Can Apple make a Windows program that plays nice with Windows?
When Apple first ported iTunes to Windows in late 2003, I was quickly annoyed by all its heavy-handed, Mac-centric quirks. Its brushed steel borders were no worse than the awkward skins of Windows Media Player or WinAmp, but I personally suffered from a catastrophically nasty bug: if iTunes was running when I inserted a CD, my HP laptop would instantly reboot. There is no excuse for a music player to wreak that kind of havok on my computer. I bailed Windows before Apple became even more invasive, porting their Software Update to Windows to oversee all of their PC offerings.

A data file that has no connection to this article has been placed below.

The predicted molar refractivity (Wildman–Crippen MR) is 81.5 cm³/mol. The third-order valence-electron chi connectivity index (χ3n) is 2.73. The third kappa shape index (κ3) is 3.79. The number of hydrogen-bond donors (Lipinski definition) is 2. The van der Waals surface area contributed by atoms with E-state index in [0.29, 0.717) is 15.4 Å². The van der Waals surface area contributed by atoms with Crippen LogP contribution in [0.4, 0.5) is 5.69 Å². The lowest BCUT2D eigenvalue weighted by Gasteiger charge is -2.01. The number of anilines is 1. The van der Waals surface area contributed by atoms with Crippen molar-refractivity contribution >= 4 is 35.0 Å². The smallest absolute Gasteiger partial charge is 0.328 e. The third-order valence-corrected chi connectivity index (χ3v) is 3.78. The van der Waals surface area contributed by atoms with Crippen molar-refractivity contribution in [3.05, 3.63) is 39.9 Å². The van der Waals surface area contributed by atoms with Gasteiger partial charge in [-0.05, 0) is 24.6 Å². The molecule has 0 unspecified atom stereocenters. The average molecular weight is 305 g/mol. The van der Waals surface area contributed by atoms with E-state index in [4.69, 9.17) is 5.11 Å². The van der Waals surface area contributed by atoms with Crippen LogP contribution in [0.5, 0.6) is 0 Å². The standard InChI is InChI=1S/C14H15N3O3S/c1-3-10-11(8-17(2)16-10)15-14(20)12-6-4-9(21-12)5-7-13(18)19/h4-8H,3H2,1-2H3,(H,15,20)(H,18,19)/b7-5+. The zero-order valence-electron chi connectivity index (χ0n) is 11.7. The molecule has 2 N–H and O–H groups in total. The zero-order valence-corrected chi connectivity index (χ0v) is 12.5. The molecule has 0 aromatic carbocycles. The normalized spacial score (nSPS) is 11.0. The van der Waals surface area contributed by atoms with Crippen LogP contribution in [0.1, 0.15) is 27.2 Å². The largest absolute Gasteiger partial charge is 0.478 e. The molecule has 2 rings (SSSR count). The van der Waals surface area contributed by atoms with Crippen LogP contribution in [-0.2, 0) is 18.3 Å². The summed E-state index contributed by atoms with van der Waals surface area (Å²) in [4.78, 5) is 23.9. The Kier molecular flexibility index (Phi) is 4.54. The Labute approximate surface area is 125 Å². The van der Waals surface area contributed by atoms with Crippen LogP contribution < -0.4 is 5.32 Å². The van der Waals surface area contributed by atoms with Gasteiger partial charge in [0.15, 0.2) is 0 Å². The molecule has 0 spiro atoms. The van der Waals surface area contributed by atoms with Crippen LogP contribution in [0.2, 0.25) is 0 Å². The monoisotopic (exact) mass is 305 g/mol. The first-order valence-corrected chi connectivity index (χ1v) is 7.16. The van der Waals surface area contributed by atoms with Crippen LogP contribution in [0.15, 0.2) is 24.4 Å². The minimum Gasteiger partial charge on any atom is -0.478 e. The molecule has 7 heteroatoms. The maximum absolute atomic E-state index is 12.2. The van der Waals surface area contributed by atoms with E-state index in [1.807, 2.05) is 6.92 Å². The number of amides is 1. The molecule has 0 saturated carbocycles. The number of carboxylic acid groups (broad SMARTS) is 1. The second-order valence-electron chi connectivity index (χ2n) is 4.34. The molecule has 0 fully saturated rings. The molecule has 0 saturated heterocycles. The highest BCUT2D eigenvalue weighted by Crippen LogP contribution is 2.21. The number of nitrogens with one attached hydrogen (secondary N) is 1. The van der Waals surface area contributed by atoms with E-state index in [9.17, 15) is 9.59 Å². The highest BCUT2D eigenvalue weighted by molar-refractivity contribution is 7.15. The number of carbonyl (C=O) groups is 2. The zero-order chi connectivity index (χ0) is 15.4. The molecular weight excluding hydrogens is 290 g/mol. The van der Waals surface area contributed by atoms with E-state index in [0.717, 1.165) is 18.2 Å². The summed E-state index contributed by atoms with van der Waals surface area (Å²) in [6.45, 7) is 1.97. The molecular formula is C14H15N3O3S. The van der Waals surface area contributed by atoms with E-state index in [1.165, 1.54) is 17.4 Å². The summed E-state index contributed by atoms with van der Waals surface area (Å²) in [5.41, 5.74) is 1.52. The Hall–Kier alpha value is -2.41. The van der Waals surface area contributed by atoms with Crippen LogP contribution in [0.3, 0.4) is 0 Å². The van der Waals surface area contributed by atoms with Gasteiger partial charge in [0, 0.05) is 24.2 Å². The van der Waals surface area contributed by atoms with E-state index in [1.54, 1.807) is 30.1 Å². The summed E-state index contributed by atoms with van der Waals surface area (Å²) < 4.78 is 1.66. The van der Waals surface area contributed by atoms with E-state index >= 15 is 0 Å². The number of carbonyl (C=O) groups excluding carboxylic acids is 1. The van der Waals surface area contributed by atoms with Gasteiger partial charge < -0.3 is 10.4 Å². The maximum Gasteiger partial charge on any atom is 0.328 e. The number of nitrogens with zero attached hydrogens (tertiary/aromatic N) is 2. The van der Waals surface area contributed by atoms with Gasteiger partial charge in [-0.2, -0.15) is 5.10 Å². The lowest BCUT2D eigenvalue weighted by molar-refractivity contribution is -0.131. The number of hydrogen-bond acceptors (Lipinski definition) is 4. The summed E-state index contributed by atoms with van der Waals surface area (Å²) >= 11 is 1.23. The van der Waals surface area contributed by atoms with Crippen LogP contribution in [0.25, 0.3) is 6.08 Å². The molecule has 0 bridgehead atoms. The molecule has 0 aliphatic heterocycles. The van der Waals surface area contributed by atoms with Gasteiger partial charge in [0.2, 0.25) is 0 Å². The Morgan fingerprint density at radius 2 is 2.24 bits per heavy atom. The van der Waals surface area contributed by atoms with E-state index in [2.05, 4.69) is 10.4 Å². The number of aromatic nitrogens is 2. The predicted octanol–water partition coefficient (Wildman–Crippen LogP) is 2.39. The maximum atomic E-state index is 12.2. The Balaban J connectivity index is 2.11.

What was my solution to Apple’s bad behavior? I bought a Mac. That isn’t good parenting.
I figured more than three years of Windows experience would teach Apple how to play by the rules. Instead, their iTunes behavior is worse than ever:
Apple Inc. is warning users of its iTunes software about compatibility problems with Microsoft Corp.’s new operating system and has recommended against a switch to Windows Vista until a fix is complete.
What is Apple’s own solution to their all-new bad behavior? Don’t buy Vista! There’s no excuse for this: it’s past time for iTunes on Windows to grow up.
Looking at Apple’s list of specific problems reveals that iTunes Music Store DRM may not work, iPod syncing will not work correctly, and:
Ejecting an iPod from the Windows System Tray using the “Safely Remove Hardware” feature may corrupt your iPod.
Orwellian computer commands! Now that’s the Microsoft way.
There are so many other reasons not to buy Vista. Shame on Apple for adding to the list.